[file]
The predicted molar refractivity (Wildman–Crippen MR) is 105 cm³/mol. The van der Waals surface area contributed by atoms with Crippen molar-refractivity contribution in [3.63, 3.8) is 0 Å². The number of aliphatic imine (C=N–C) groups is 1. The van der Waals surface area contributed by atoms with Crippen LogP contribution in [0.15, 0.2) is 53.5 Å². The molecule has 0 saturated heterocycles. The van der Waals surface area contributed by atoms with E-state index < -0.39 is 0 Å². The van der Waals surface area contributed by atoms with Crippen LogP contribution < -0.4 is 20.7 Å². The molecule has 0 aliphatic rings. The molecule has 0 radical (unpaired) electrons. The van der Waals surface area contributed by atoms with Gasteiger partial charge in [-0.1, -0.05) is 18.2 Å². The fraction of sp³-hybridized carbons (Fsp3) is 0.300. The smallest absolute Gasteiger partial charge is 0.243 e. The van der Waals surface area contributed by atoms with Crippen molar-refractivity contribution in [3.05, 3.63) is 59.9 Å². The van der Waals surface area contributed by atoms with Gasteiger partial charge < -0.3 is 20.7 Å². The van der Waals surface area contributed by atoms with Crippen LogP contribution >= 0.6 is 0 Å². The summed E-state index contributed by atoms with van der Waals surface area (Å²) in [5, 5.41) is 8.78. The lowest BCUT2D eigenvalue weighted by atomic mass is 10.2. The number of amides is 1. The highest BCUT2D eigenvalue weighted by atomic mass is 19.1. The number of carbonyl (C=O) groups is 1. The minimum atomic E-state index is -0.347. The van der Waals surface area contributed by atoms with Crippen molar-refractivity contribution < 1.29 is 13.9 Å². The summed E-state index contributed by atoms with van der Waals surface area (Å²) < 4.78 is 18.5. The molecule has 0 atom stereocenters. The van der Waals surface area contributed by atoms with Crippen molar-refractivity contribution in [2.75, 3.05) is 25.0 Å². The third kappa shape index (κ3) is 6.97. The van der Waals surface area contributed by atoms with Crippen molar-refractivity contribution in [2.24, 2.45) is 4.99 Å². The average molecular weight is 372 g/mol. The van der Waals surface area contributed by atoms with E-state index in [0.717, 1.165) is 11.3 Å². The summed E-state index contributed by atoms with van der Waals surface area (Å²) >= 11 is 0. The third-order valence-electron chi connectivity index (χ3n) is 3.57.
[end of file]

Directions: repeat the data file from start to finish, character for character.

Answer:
The predicted molar refractivity (Wildman–Crippen MR) is 105 cm³/mol. The van der Waals surface area contributed by atoms with Crippen molar-refractivity contribution in [3.63, 3.8) is 0 Å². The number of aliphatic imine (C=N–C) groups is 1. The van der Waals surface area contributed by atoms with Crippen LogP contribution in [0.15, 0.2) is 53.5 Å². The molecule has 0 saturated heterocycles. The van der Waals surface area contributed by atoms with E-state index < -0.39 is 0 Å². The van der Waals surface area contributed by atoms with Crippen LogP contribution < -0.4 is 20.7 Å². The molecule has 0 aliphatic rings. The molecule has 0 radical (unpaired) electrons. The van der Waals surface area contributed by atoms with Gasteiger partial charge in [-0.1, -0.05) is 18.2 Å². The fraction of sp³-hybridized carbons (Fsp3) is 0.300. The smallest absolute Gasteiger partial charge is 0.243 e. The van der Waals surface area contributed by atoms with Crippen molar-refractivity contribution in [3.05, 3.63) is 59.9 Å². The van der Waals surface area contributed by atoms with Gasteiger partial charge < -0.3 is 20.7 Å². The van der Waals surface area contributed by atoms with Crippen LogP contribution >= 0.6 is 0 Å². The summed E-state index contributed by atoms with van der Waals surface area (Å²) in [5, 5.41) is 8.78. The lowest BCUT2D eigenvalue weighted by atomic mass is 10.2. The number of amides is 1. The highest BCUT2D eigenvalue weighted by atomic mass is 19.1. The number of carbonyl (C=O) groups is 1. The minimum atomic E-state index is -0.347. The van der Waals surface area contributed by atoms with Crippen molar-refractivity contribution < 1.29 is 13.9 Å². The summed E-state index contributed by atoms with van der Waals surface area (Å²) < 4.78 is 18.5. The molecule has 0 atom stereocenters. The van der Waals surface area contributed by atoms with Crippen molar-refractivity contribution in [2.75, 3.05) is 25.0 Å². The third kappa shape index (κ3) is 6.97. The van der Waals surface area contributed by atoms with Crippen molar-refractivity contribution in [2.24, 2.45) is 4.99 Å². The average molecular weight is 372 g/mol. The van der Waals surface area contributed by atoms with E-state index in [0.717, 1.165) is 11.3 Å². The summed E-state index contributed by atoms with van der Waals surface area (Å²) >= 11 is 0. The third-order valence-electron chi connectivity index (χ3n) is 3.57.